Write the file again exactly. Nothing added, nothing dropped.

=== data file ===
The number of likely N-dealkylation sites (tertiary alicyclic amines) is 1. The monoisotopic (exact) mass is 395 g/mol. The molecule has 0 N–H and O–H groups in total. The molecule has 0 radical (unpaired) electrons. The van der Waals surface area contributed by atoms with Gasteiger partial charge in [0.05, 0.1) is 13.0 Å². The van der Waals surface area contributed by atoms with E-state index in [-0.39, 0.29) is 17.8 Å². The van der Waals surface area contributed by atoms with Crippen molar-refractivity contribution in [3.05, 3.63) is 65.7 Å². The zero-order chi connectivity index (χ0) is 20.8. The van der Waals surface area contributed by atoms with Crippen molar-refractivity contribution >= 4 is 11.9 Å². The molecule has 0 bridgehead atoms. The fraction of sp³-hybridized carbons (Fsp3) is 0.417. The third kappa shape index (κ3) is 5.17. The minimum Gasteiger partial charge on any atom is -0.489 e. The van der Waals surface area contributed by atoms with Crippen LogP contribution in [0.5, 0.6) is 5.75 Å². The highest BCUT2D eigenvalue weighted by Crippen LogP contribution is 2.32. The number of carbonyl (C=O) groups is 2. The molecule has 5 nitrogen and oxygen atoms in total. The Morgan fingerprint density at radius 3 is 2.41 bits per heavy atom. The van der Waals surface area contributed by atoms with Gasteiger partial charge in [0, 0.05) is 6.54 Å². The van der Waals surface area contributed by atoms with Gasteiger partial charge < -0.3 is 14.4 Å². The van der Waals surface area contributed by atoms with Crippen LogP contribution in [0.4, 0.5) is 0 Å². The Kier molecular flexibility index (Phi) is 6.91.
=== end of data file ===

The number of likely N-dealkylation sites (tertiary alicyclic amines) is 1. The monoisotopic (exact) mass is 395 g/mol. The molecule has 0 N–H and O–H groups in total. The molecule has 0 radical (unpaired) electrons. The van der Waals surface area contributed by atoms with Gasteiger partial charge in [0.05, 0.1) is 13.0 Å². The van der Waals surface area contributed by atoms with E-state index in [-0.39, 0.29) is 17.8 Å². The van der Waals surface area contributed by atoms with Crippen molar-refractivity contribution in [3.05, 3.63) is 65.7 Å². The zero-order chi connectivity index (χ0) is 20.8. The van der Waals surface area contributed by atoms with Crippen molar-refractivity contribution >= 4 is 11.9 Å². The molecule has 0 bridgehead atoms. The fraction of sp³-hybridized carbons (Fsp3) is 0.417. The third kappa shape index (κ3) is 5.17. The minimum Gasteiger partial charge on any atom is -0.489 e. The van der Waals surface area contributed by atoms with Crippen LogP contribution in [0.5, 0.6) is 5.75 Å². The highest BCUT2D eigenvalue weighted by Crippen LogP contribution is 2.32. The number of carbonyl (C=O) groups is 2. The molecule has 5 nitrogen and oxygen atoms in total. The Morgan fingerprint density at radius 3 is 2.41 bits per heavy atom. The van der Waals surface area contributed by atoms with Gasteiger partial charge in [0, 0.05) is 6.54 Å². The van der Waals surface area contributed by atoms with Gasteiger partial charge < -0.3 is 14.4 Å². The van der Waals surface area contributed by atoms with Crippen LogP contribution in [0.4, 0.5) is 0 Å². The Kier molecular flexibility index (Phi) is 6.91.